Message 3 of 14 , May 11 2:22 PM
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          Hi Patsy:
          We know that Jennings had sent his assistant and an investigator to Newport, R.I., to check up on Bridget.  Their report was that the only thing they learned was that she was considered a good worker, but that she had a very hot temper.
           
          Someone said they counted where Bridget lied over 100 times after the murders.  You can see where I show Bridget lied 10 times out of the 12 stories she gave about what she did from 10:55 and 11:00.  The only two which were not lies was when she told Benjamin Buffinton that she heard the City Hall clock strike 11:00 just before Lizzie called her downstairs, and that she spoke to Mr. Borden about five minutes before he was killed.
           
          Bridget was never asked to explain how she knew that, seeing that she claimed it was ten or fifteen minutes after she went upstairs that Lizzie sounded the alarm.  What it ended up being was that Bridget's 11:10 has been accepted as the actual time Lizzie sounded the alarm, thus giving the murderer 15 minutes to kill Mr. Borden.
           
          Take Lizzie's version.  Her father came home, Bridget entered the kitchen and told her that Mr. Borden had forgotten his keys (they were found on him) and went went up to her room.  Lizzie left the kitchen, joined her father in the sitting room, helped him change coats.  It had taken two or three minutes, left him and went directly to the barn.  She had told Dr. Bowen and Mrs. Churchill that she was gone not more than five minutes.  Then you have Timothy Sullivan, a conductor for the Globe Street Railway Company, who told reporters he saw Mr. Borden enter his home at 10:52. 
           
          Now add Lizzie's two to three minutes, and you have Lizzie going to the barn at 10:55, the very time Bridget claimed she went up to her room.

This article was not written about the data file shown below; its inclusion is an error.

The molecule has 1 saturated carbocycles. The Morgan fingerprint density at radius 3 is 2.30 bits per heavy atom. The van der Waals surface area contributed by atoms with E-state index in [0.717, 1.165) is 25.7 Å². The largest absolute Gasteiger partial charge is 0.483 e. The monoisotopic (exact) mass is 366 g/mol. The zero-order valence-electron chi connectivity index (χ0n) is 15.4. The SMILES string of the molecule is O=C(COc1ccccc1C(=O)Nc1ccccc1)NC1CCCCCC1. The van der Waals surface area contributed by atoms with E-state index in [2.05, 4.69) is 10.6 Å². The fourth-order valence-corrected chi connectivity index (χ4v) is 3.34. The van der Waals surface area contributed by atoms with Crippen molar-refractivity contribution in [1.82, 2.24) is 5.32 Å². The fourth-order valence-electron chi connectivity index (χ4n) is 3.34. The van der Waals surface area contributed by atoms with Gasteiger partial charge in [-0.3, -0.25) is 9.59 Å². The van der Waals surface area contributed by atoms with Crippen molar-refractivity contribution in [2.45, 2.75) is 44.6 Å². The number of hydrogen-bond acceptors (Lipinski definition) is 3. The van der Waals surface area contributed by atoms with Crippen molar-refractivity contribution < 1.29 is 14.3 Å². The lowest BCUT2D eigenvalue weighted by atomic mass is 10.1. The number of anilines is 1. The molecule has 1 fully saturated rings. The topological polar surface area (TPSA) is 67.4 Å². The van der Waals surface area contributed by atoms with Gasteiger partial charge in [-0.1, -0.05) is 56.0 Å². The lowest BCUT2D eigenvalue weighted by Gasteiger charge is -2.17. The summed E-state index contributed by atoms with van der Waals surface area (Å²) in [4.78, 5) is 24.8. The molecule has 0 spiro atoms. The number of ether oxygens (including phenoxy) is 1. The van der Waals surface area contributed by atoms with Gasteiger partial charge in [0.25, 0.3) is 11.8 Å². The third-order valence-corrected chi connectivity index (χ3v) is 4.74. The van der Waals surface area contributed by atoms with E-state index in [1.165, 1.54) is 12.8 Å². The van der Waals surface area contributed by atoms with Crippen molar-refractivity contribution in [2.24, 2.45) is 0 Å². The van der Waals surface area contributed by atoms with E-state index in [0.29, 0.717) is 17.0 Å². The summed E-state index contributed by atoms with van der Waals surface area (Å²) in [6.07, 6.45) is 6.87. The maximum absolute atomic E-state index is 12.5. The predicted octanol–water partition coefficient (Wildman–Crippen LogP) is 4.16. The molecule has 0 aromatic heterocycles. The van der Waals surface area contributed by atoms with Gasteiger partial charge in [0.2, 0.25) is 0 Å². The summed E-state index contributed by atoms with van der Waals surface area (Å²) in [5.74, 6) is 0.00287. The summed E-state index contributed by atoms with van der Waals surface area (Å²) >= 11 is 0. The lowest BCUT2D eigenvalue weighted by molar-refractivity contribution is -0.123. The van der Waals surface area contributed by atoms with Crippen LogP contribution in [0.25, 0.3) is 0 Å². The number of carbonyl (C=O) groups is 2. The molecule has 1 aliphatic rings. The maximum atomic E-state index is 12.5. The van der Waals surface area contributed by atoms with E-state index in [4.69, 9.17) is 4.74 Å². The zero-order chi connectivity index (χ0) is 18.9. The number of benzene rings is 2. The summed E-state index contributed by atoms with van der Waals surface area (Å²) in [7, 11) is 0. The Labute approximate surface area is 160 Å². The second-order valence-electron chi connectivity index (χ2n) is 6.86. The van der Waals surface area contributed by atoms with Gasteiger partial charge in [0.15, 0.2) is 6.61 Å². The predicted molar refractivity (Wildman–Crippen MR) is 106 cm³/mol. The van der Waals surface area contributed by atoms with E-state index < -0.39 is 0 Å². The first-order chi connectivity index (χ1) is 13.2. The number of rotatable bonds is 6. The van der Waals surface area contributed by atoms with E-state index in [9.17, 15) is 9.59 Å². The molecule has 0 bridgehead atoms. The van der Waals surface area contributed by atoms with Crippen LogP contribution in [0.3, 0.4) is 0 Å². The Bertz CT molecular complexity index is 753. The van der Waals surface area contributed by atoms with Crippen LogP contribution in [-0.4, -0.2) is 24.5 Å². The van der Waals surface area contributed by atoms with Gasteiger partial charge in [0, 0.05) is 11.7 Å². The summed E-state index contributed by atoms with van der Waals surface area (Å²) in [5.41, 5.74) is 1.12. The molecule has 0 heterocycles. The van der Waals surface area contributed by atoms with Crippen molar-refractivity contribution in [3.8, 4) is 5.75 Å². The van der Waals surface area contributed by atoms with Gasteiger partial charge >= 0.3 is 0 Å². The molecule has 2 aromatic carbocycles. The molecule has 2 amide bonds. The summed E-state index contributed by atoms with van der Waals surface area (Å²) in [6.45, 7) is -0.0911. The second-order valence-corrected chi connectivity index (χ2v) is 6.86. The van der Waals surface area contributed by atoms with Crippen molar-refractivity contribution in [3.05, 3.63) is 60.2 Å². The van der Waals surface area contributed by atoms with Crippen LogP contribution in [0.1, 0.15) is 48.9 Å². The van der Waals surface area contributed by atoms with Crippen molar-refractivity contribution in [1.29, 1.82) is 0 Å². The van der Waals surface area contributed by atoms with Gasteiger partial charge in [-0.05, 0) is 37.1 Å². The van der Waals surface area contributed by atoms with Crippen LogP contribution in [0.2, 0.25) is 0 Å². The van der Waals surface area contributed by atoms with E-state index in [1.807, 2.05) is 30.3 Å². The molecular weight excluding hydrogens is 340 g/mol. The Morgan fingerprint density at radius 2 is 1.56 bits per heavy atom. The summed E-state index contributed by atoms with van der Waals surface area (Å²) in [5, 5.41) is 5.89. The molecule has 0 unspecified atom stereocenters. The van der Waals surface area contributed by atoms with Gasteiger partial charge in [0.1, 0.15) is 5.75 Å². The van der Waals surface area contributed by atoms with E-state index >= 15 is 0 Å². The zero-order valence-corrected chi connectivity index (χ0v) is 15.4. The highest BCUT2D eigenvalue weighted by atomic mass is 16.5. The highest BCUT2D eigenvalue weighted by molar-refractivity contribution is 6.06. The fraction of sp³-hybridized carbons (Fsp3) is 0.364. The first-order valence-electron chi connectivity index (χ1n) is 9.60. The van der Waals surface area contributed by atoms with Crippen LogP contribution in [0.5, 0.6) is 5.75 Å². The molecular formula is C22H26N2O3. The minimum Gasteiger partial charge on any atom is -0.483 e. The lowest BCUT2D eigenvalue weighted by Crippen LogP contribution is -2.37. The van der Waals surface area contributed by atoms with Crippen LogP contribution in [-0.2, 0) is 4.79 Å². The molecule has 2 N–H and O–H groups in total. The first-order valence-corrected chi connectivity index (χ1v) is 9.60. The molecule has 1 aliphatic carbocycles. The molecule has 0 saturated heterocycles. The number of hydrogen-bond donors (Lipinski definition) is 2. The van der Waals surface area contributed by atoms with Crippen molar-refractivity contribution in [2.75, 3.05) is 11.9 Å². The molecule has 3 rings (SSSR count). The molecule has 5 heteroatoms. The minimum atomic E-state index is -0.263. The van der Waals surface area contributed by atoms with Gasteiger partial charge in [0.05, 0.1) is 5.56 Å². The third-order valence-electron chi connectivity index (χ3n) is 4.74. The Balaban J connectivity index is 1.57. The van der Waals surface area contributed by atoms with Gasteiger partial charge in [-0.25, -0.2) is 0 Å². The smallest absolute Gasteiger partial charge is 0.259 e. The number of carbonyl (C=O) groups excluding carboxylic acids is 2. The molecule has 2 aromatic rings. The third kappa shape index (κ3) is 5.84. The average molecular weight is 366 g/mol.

Why would Bridget have any reason for killing Mrs. Borden?  Some believe Bridget, who said she wanted to leave, but seeing how Mrs. Borden had told her that she would be lonely without her, Bridget decided to say.  That's bull....  Others claim she would be afraid to lose her job, as her reason not to kill Mrs. Borden.  More bull...
           
          Of course she would lose her job if she killed Mrs. Borden.  She wouldn't have lost it if someone else had done so as, within a week of Bridget telling Emma she was leaving and would not be coming back, Emma had hired another maid.
           
          Though I could very well be wrong, Bridget's headaches, which she claimed she was  having lots them, could have been hangovers.  If she ate mutton for breakfast, that tainted meat could have made her feel queasy to her stomach, making her real lousy, then along came Mrs. Borden wanting the windows washed.
           
          Bridget had 13 regular sized windows to wash and one on each side of the front door.  Lizzie claimed Bridget did not wash the kitchen ones.  Bridget testified that she had eleven windows to wash and did not wash the kitchen ones.  Now who is lying again?